Microsoft has warned of a recently disclosed vulnerability in the CIFS/SMB component of Windows affecting all supported versions of the operating system.
The company said that it first received word of the vulnerability earlier this week when a proof-of-concept sample was disclosed.
The exploit can be remotely activated and could cause a system crash and the infamous 'blue screen' error message.
The vulnerability is being classified by Microsoft as a 'critical' risk, but is not believed to allow remote code execution.
Microsoft researcher Matt Oh said in a posting to the Microsoft Malware Protection Center blog that certain parts of the vulnerable component could consistently be targeted, but causing remote code execution would be extremely difficult.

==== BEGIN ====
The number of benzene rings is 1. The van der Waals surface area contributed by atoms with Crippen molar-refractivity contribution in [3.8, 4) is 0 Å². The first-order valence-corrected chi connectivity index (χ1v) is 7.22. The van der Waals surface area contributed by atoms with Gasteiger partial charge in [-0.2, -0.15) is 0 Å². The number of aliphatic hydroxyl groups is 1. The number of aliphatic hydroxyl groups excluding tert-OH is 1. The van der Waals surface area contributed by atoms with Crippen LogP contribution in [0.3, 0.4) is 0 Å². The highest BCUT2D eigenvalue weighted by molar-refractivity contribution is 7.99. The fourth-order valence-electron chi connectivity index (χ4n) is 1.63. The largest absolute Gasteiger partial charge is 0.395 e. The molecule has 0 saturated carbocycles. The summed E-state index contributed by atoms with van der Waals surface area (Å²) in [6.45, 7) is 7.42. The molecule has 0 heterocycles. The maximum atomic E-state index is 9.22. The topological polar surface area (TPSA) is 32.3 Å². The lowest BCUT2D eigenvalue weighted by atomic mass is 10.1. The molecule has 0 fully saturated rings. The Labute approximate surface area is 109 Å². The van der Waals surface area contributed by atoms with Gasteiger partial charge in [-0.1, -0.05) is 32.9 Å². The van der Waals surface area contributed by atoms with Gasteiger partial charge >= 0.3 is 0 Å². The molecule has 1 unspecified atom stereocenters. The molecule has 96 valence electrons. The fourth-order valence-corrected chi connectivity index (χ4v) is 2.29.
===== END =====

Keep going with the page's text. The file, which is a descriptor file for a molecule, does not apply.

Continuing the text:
"Our conclusion is that the part of the string that the attacker can control will always end up inside the allocated buffer, and the part the attacker can't control is in the part that overflows the buffer," he said.
"Also, it is not possible to control the length of data to overwrite, so that it's always the same (and predictable) huge integer value."
Administrators can disable the Browser protocol to mitigate the risk of an attack. Microsoft did not say when a permanent fix will be released. The next scheduled patch is on 8 March.
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